If bathrooms could have poor health, they would probably have about a dozen diseases all at once. Soap scum, mirror smears, dusty decorator soaps, aging tubes and bottles, and expired medicine are some of the most common illnesses bathrooms suffer.

Can we discuss tub clutter and counter-top clutter too?  What about the dust bunnies and hair on the floor behind the toilet? Yikes! The bathroom gets high traffic from everyone in the household as well as guests and this takes its toll on clutter control and cleanliness. Here are my thoughts on how to lighten up, organize, and create storage for this high-use room.

Tips for keeping the bathroom clean—after clearing the clutter

  • Keep a glass cleaner or a multi-purpose cleaner, and a roll of paper towels right in the bathroom. If you have to leave to go get a product or a paper towel, you might not make it back to the bathroom!
  • Vacuum your bathroom floors when you vacuum your carpet. Check first to make sure the bottom of your vacuum cleaner won’t damage your flooring.
  • Squeegee the tub surround after every shower or have the last person who showers in the morning take care of it. This helps prevent soap scum build-up. Choose a squeegee design that doesn’t have any metal on it that could scratch walls.
  • Check out the disinfecting wipes made for quick touch-up cleaning. Regularly take a quick swipe at counter and sink and toilet and floor. In less than a minute, you can change your bathroom from fuzzy to presentable with one of these.
  • Train family members to wipe the sink area with their towel before leaving the bathroom.
  • Reduce decorating items and general bathroom clutter to make cleaning faster.

First, let’s clear the clutter. Start with some decoration elimination. Who uses those dusty decorator soaps and “company” towels any way?  Bathrooms may look better without these dust-collecting decorations. Consider tossing the dried silk flower arrangements and the dusty candles. If the sink area, the back of the toilet, and other horizontal surfaces are kept clutter-free, they are easier to clean.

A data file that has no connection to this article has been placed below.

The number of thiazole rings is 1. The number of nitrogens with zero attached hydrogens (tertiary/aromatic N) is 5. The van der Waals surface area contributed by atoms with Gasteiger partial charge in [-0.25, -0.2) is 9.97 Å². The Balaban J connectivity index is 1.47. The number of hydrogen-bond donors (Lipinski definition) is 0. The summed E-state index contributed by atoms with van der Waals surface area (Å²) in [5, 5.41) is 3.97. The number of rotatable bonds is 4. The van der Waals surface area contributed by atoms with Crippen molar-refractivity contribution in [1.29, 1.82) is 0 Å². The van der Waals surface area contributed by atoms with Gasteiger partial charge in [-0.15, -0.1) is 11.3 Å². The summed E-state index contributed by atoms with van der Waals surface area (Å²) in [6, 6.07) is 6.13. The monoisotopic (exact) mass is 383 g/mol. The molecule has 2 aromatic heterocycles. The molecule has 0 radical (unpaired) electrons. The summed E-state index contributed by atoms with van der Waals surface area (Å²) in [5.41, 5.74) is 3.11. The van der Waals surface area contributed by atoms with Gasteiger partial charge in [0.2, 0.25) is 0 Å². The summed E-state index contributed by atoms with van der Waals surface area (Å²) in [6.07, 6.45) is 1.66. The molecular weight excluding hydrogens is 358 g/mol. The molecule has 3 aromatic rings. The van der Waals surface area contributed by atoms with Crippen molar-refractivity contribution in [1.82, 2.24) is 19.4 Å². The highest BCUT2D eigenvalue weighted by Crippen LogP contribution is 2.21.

Next, try to reduce the quantity of medicines, personal care, and cleaning products in the bathroom. Check the expiration dates on your over-the-counter remedies. I bet something in your bathroom has expired. Consider expired samples still hanging around too. Some expired medicines gradually lose their effectiveness. Others can actually become harmful. For information about specific products, contact your pharmacist. Or, better yet, dispose of them now!

How long have you been hanging onto that lipstick you never use because it isn’t your color?  Are you going to wake up one day, try it on, and suddenly decide you like it? Do you own any perfumes that you don’t like? What about dried up eye shadow, mascara, or eye pencils? Perfume samples? Did you hang onto the hotel’s cute miniature products? What about those pricey lotions you just didn’t care for? Feel bad once as you toss them, rather than every time you have to scrounge around them in the bathroom drawer.

The same advice applies to cleaning products. So…I had a coupon and thought I would try a new cleaner, but this new product never became part of my cleaning routine or maybe I tried it once and I didn’t like it. Rather than waiting until its container rotted away and it leaked on the floor of my cabinet, I could have properly disposed of it or found a friend who uses that brand.

Get rid of bathroom guilt. You could purge products you aren’t using to free up space and time in the bathroom. Maybe you made some unwise purchasing decisions. Admit the mistakes, free up space, get rid of the guilt, and move on. You can have more space for the items you use, and you may be able to find things you need faster because they won’t be mixed in with stuff you aren’t using. Why do we sometimes insist on storing our mistakes indefinitely?